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Library of the Dean and Chapter of Durham

Address. The Dean and Chapter Library, The College, Durham DH1 3EH
Telephone. (0191) 386-2489

Governing body or responsible institution. The Dean and Chapter of Durham
Functions. Theological and research library.
Subjects. Monastic, later theological library; also a repository for the manuscript and printed collections of many notable local historians of the north of England.

Access. Admission by written application in advance giving reasons and credentials. - Opening hours: Monday to Friday 9 a.m - 1 p.m., 2.15 - 5 p.m. Library closed for the whole of August.
Special facilities. Photocopying and photography can be arranged, and microfilm supplied, subject to copyright, physical suitability of material and service/reproduction fees. Microfilm reader and ultra-violet lamp available. Large stock of negatives and transparencies.
Travel directions. By rail or bus to Durham. The Cathedral can be reached by bus or taxi from the railway and bus stations. The library is on the south side of the cloisters. - No parking.


1.1 The library descends in direct historic continuity from the library of the Benedictine house at Durham which was dissolved in 1540. It was then changed into a capitular foundation of a Dean and 12 residentiaries. Some 330 medieval MSS codices and 28 incunabula survive from the pre-Reformation library and the library has been added to since by purchase and bequest, mostly in the 17th century (see below 2.3, 2.4). Further Durham Priory books can be found in other national collections. The present library is housed in two of the conventual buildings along the south and west cloisters - the Refectory and the Dormitory with the library office and the catalogues being housed in the Loft, originally the secondary refectory of the monastery.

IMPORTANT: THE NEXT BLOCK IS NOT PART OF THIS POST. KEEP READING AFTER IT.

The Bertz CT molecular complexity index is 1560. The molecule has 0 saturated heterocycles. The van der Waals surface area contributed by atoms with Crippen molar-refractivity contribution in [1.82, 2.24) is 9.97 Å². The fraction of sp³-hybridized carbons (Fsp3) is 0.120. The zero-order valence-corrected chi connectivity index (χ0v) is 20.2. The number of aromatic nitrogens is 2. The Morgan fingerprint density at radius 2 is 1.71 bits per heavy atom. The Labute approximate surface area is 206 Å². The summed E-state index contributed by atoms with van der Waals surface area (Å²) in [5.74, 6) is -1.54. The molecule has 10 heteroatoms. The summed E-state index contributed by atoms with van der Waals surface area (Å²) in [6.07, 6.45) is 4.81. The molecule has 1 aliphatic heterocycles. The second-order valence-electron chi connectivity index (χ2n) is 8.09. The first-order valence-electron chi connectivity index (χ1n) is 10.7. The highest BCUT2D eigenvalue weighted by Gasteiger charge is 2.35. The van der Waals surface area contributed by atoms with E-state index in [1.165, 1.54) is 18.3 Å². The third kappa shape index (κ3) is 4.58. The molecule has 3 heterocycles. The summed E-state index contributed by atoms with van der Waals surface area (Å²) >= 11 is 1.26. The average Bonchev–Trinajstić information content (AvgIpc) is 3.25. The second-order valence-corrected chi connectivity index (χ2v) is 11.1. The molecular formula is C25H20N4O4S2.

2.1 The Refectory holds over 20,000 published items mainly dating from 1501 to 1800. This number includes several thousand dissertations from European universities (see below 2.4). The books are roughly arranged by classification and provide a guide to the strengths of the collections, which may be said to be Bibles and commentaries, patristics, law, history, polemics, classics, travel, atlases, Hebrew studies and dictionaries. The printed books include 70 incunabula, c. 500 foreign 16th-century items, 270 STC, c. 2,000 Wing and c. 3,500 ESTC items. There are c. 7,400 German works printed before 1800 (including dissertations), 270 Swiss and 18 Austrian. The Germanic imprints are virtually all in Latin. The Dormitory houses the modern part of the library, being principally bibliography, local history, church history and architecture.

2.2 Incunabula. 22 of the incunabula were printed in Germany and 3 in Switzerland, the latter all being from Basel. One of the most interesting aspects of this material is its connection with the pre-Reformation monastery, many of the books having inscriptions and annotations by the monks. The earliest work is St. Augustine's De civitate Dei (Mainz 1473). Strasbourg, Nuremberg and Cologne imprints are also represented. The oldest Bible in the collection is a Biblia Germanica (Nuremberg 1483). Two of the 3 Basel imprints are works of St. Augustine.